Africa, Combating Desertification and Drought, Development & Aid, Environment, Farming Crisis: Filling An Empty Plate, Food and Agriculture, Headlines, Poverty & SDGs

NIGER: Caring for the River, Reaping the Benefits

Ousseini Issa

NIAMEY, May 10 2011 (IPS) - In anticipation of growing sorghum during the coming rainy season, Hamadou Abdou and his son are busy preparing the soil on the family’s farm in Bougoum, a village in the west of Niger.

Abdou and his son are building up beds in the form of a crescent moon. “I learnt this technique for upgrading soil that has become unproductive through the land salvaging activities carried out as part of a programme that is combating the silting up of the Niger River bed,” Abdou tells IPS.

He adds: “Last year, I harvested nearly two 100-kilogramme bags of sorghum from this piece of land which I hadn’t worked for several years, because it was so arid. This year I hope the yield will be even better.”

Back in the capital, Niamey, Ichaou Galadima, national coordinator of the programme to reduce siltation in the Niger River basin, explains further: “Subsistence farmers learned the half-moon technique (in 2008) and tried it out on gentle slopes that have been silted up, in our sites of intervention.”

The Niger Basin Project Against Siltation

The farmers were trained by technicians from Galadima’s project. “This programme, which involves 45 villages located in the river’s western catchment area, started in 2005 to expand and strengthen the initiative that had been launched two years earlier by the Nigerien authorities in Bougoum,” explains Galadima.

“The five-year programme has been piloted by the Niger basin authority in Niamey and also includes Burkina Faso and Mali, at a total cost of 22.9 billion CFA francs (around 51 million dollars),” Seyni Seydou, regional coordinator of the programme in Niamey, tells IPS.

The Niger River, which runs for 550 kilometres through the southwest part of the country, has for decades been faced with the phenomenon of siltation of its bed, accelerated by the severe desertification of the catchment areas, according to environmental experts.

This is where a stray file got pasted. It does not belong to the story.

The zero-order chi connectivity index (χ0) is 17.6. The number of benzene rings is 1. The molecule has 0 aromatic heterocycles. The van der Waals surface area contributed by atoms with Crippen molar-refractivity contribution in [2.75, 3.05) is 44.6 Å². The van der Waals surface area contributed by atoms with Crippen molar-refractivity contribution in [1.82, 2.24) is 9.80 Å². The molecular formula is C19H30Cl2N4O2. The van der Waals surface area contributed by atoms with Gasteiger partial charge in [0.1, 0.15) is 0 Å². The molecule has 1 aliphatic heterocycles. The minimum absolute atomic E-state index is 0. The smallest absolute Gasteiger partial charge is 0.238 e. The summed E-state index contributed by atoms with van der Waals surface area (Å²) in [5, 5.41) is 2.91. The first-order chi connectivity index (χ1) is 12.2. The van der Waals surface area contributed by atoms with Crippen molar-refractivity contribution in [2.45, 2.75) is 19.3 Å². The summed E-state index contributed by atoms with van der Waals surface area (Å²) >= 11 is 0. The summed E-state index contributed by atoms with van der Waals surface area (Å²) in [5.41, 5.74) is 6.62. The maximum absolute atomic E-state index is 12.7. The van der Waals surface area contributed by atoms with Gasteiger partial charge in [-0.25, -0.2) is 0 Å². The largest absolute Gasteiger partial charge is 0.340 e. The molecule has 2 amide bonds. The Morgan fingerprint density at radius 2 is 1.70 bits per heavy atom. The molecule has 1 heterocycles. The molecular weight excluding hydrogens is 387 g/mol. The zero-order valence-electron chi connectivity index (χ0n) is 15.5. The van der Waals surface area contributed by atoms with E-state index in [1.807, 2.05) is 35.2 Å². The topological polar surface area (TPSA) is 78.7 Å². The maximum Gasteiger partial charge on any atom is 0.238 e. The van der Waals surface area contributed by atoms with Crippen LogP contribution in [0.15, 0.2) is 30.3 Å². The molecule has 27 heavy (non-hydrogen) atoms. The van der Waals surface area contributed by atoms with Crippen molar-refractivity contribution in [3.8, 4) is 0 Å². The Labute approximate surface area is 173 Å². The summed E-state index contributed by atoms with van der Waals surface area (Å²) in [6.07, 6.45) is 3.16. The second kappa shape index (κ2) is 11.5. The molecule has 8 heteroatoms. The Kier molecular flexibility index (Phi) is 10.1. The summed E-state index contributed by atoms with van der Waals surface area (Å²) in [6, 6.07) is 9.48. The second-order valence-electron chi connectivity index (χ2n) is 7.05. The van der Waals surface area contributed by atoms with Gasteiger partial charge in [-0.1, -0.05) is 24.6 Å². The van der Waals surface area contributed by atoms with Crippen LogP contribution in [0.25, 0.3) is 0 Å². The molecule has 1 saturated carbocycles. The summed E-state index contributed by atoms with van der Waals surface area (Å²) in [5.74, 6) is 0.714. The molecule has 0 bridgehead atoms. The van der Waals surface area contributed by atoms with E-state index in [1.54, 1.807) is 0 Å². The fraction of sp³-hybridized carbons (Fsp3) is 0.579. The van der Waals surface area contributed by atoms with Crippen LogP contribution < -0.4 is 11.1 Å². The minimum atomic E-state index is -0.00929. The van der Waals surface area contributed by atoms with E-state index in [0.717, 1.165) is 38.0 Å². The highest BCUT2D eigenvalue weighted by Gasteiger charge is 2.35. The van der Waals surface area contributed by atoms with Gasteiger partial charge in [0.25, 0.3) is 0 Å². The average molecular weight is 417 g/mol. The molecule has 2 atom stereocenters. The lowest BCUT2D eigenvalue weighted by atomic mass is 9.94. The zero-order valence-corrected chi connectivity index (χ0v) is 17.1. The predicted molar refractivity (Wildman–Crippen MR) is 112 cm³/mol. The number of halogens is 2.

“As there’s practically no more vegetation to reduce the force of the runoff, the water creates ravines through which large amounts of sand and other debris are flushed into the river,” Souley Altiné, an environmental technician at Niamey, tells IPS.

Galadima’s programme is focused on slowing this phenomenon, which is seriously compromising socio-economic activity around the river. The measures taken include building berms, stabilising sand dunes, and planting trees. He says they have also allowed agricultural land to recover and reduce the flow of sand that the stream waters carry into the river.

Seydou ticks off the programme’s achievements in 2010: 47,338 hectares of protective measures and other measures to combat siltation.

“This includes 15,926 hectares of sand dune stabilisation, 25,629 hectares of rehabilitation of previously-damaged land, and 5,783 hectares of river bank protection.”

Success beyond reducing silt

At the Bitinkoji, Yetter Allah, Karey Gorou, and Bougoum sites, which include all the villages on the outskirts of Niamey where the river passes, IPS noted the restoration of vegetation to land that seven years ago was completely bare.

“We have gained a lot, not only in terms of money for this work. We are also now well-organised to promote local development,” says Hama Sadou, a smallholder farmer from Bougoum.

“From the construction of the berms, I earned a bit over 3,000 CFA francs a day (about $6.50). Due to the profitability of this work, in the last few years, many of the youth have not joined the seasonal exodus,” Sadou tells IPS.

Women have also benefited. “We have used them in the project to stabilise the sand dune, for carrying stones and growing seedlings, which is not as hard as digging for the berms,” says Galadima.

Bintou Abdou, a 30 year-old woman from Bitinkoji village, confirms enjoying some measure of financial autonomy thanks to the programme. “With the money that I receive on the site, I got into selling doughnuts, and thanks to this I am able to dress my children and see to some of the school related expenses,” she tells IPS.

Maïmouna Boubacar, another woman, has taken up raising small livestock. The 40-year-old says she now has 13 goats and seven sheep, as well as poultry, which today form the foundation of her household’s finances.

For Daouda Mounkaïla, an inhabitant of the Karey Gorou village, one of the most important gains of this programme has been the creation of village committees for the management of natural resources.

“The hay that we harvest on the restored sites is sold, and the money is deposited into a bank account that will take care of the village’s infrastructure needs.”

Republish | | Print |

patrick bet-david: books